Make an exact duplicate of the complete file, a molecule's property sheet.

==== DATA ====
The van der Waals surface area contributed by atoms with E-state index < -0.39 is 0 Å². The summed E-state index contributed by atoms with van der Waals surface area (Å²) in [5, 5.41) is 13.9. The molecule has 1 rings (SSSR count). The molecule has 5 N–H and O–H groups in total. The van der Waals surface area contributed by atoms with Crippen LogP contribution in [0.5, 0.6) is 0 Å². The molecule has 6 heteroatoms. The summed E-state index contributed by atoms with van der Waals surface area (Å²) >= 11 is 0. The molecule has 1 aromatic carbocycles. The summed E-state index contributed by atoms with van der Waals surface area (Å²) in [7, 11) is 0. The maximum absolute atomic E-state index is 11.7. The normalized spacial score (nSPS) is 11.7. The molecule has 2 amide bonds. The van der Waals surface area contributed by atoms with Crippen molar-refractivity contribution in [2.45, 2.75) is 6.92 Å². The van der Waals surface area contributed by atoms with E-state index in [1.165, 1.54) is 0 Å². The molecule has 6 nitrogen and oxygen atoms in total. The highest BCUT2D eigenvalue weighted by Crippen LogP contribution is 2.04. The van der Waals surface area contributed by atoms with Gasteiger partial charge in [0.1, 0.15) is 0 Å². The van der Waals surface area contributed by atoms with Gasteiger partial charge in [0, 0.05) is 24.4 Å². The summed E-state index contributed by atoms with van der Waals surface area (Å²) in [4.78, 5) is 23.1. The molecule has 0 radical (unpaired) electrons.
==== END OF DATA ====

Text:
The van der Waals surface area contributed by atoms with E-state index < -0.39 is 0 Å². The summed E-state index contributed by atoms with van der Waals surface area (Å²) in [5, 5.41) is 13.9. The molecule has 1 rings (SSSR count). The molecule has 5 N–H and O–H groups in total. The van der Waals surface area contributed by atoms with Crippen LogP contribution in [0.5, 0.6) is 0 Å². The molecule has 6 heteroatoms. The summed E-state index contributed by atoms with van der Waals surface area (Å²) >= 11 is 0. The molecule has 1 aromatic carbocycles. The summed E-state index contributed by atoms with van der Waals surface area (Å²) in [7, 11) is 0. The maximum absolute atomic E-state index is 11.7. The normalized spacial score (nSPS) is 11.7. The molecule has 2 amide bonds. The van der Waals surface area contributed by atoms with Crippen molar-refractivity contribution in [2.45, 2.75) is 6.92 Å². The van der Waals surface area contributed by atoms with E-state index in [1.165, 1.54) is 0 Å². The molecule has 6 nitrogen and oxygen atoms in total. The highest BCUT2D eigenvalue weighted by Crippen LogP contribution is 2.04. The van der Waals surface area contributed by atoms with Gasteiger partial charge in [0.1, 0.15) is 0 Å². The van der Waals surface area contributed by atoms with Gasteiger partial charge in [0, 0.05) is 24.4 Å². The summed E-state index contributed by atoms with van der Waals surface area (Å²) in [4.78, 5) is 23.1. The molecule has 0 radical (unpaired) electrons.